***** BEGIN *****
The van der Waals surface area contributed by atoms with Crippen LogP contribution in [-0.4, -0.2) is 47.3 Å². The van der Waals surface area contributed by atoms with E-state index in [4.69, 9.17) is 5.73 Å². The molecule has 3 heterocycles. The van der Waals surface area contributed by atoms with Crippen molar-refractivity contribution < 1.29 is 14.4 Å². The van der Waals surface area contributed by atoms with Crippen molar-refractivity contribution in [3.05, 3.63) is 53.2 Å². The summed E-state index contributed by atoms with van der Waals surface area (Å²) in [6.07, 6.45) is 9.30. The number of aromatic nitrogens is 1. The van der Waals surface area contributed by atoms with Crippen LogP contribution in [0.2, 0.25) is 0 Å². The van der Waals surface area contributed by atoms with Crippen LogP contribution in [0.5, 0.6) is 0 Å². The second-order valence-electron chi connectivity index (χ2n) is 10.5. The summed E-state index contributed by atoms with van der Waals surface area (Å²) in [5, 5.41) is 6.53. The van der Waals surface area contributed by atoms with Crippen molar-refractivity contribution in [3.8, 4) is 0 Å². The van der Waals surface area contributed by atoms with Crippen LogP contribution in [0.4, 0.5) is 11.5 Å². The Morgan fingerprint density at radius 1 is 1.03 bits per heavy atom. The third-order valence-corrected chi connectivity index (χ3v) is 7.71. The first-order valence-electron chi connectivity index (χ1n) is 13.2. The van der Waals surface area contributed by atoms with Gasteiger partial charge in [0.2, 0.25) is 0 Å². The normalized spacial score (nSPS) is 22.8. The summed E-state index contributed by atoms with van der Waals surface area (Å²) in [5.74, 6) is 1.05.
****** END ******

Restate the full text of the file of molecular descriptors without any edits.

The van der Waals surface area contributed by atoms with Crippen LogP contribution in [-0.4, -0.2) is 47.3 Å². The van der Waals surface area contributed by atoms with E-state index in [4.69, 9.17) is 5.73 Å². The molecule has 3 heterocycles. The van der Waals surface area contributed by atoms with Crippen molar-refractivity contribution < 1.29 is 14.4 Å². The van der Waals surface area contributed by atoms with Crippen molar-refractivity contribution in [3.05, 3.63) is 53.2 Å². The summed E-state index contributed by atoms with van der Waals surface area (Å²) in [6.07, 6.45) is 9.30. The number of aromatic nitrogens is 1. The van der Waals surface area contributed by atoms with Crippen LogP contribution in [0.2, 0.25) is 0 Å². The van der Waals surface area contributed by atoms with Crippen LogP contribution in [0.5, 0.6) is 0 Å². The second-order valence-electron chi connectivity index (χ2n) is 10.5. The summed E-state index contributed by atoms with van der Waals surface area (Å²) in [5, 5.41) is 6.53. The van der Waals surface area contributed by atoms with Crippen molar-refractivity contribution in [3.8, 4) is 0 Å². The van der Waals surface area contributed by atoms with Crippen LogP contribution in [0.4, 0.5) is 11.5 Å². The Morgan fingerprint density at radius 1 is 1.03 bits per heavy atom. The third-order valence-corrected chi connectivity index (χ3v) is 7.71. The first-order valence-electron chi connectivity index (χ1n) is 13.2. The van der Waals surface area contributed by atoms with Gasteiger partial charge in [0.2, 0.25) is 0 Å². The normalized spacial score (nSPS) is 22.8. The summed E-state index contributed by atoms with van der Waals surface area (Å²) in [5.74, 6) is 1.05.